Just as the conception of Raga and Tala are unique features of Indian classical music, so also is sargam.
Sargam is singing note syllables in performance. In other musical cultures, slow and fast phrases resembling aalap or tana can be found, but to my knowledge, the usage of notational symbols in performances or even in practicing voice is distinct to Indian music.
In Indian classical music, the proper dignified names of seven notes are : shadja, rishabh, gandhaar, madhyama, panchama, dhaivat, nishaad, which is sung in its abbreviated form as sa, re, ga, ma, pa, dha, ni sa respectively. The word sargam itself is based on the first four abridged note names…sa re ga ma, i.e. sa-r-ga-m. Singing these notes with various patterns making it an organized phrase play a vital role in the development of raga while performances. In fact, raga improvisation at some point, or after adequate slow intonations, explicitly take support of sargams or singing syllables in the form of Badat or taans. This embellishes the improvisation in totality and revitalizes the mood of the audiences in a different rhythmic pathway.
In Indian vocal music, sound can be emitted and carried only through vowels, syllables and words.
Vowels are sounds —a aa i o e u whereas syllables are the consonants prefixed to vowels for example ‘k’ preceeding aa or a makes ka or kaa. In Indian music, slow and fast musical phrases that are composed through vowels are called alap and taan respectively. On the other hand, phrases which are composed through words are known as bolaalaap, bolbani, and boltaan. Likewise, phrases attached with the abbreviated note names or note syllables sa re ga ma pa dha ni are called sargam.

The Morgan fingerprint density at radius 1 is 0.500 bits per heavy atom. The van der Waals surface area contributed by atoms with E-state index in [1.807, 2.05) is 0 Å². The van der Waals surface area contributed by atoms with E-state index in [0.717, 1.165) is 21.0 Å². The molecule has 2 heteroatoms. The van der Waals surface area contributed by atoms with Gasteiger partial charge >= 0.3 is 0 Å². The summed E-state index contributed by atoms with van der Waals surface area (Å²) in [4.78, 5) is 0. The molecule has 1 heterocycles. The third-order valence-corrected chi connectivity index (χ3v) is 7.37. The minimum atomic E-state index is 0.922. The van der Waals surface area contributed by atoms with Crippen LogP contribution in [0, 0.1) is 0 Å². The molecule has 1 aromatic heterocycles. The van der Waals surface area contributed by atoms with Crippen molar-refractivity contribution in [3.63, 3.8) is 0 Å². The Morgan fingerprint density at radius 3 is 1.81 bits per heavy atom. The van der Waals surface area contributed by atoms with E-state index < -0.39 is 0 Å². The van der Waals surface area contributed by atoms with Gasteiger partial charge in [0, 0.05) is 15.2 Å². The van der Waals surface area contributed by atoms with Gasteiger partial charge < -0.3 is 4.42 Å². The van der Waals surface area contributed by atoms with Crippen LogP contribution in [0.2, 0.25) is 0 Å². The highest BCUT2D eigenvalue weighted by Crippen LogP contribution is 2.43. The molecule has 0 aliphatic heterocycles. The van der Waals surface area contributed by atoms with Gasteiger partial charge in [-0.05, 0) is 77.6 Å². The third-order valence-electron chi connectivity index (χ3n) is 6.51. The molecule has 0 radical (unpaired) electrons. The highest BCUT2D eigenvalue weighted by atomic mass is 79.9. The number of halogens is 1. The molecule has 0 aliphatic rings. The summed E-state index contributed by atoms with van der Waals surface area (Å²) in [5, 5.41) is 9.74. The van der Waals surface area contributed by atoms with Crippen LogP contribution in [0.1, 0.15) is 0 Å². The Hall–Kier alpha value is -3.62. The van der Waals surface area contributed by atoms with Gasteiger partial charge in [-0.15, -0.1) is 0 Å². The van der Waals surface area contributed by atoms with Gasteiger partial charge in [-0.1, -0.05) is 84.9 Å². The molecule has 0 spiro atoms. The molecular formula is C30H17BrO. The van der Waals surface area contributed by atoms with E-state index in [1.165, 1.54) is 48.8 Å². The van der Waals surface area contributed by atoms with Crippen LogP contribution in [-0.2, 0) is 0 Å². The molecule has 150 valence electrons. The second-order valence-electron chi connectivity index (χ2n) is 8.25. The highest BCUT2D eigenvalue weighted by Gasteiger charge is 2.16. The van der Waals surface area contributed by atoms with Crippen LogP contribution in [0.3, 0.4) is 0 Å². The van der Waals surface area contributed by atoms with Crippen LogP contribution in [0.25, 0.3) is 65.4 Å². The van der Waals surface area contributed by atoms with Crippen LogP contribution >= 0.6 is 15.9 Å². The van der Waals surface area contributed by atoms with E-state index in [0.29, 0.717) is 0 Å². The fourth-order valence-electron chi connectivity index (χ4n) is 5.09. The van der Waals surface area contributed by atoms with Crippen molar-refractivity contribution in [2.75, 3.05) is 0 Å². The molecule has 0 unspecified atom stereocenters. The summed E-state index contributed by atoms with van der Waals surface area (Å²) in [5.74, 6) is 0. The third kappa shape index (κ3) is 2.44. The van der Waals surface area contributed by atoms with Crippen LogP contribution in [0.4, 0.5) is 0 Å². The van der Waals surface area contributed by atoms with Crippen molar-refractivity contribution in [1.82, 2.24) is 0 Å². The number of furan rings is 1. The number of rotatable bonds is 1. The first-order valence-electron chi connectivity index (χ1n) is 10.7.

Decorated and beautifully organized sargams with set patterns are also called ‘alankaar‘. Here are some of the examples of sargams which is sung during the recitals.
Sa re sa ga ma ga re sa, re ga re ma pa ma ga re, ga ma ga pa dh pa ma ga, ma pa ma dh ni dh pa ma…
ga ga re ga re sa…ma ma ga ma ga re….p p m p m g…dh dh pa dha pa ma etc…
Sargams also make it much more practical to do note-exercises and intonation exercises. Music students as beginners are taught the sargams initially in order to enhance their vocalization capacity. As symbols of notation, when sargam syllables are sung, they help to produce and identify a note simultaneously. Sargams also help in gaining familiarity with the tempo and rhythmic structure of tala by composing phrases in such a way that the various rhythmic divisions of a particular tala becomes more obvious.
Similarly, westerners have Do re mi fa so la ti do which is called the solma names. But I have not heard them singing these syllables even in their practices or voice ensembles. They never play with notes like, do-re-mi…re-mi-fa…mi-fa-so..fa-so-la…so-la-ti…la-ti-do...may be for the reason that all other music cultures like western are more dependent upon the instruments. Anyways, sargams or singing notes syllables enhances the aural expressions and durability in Indian music performances, which makes Indian classical music more distinguishing and symptomatic.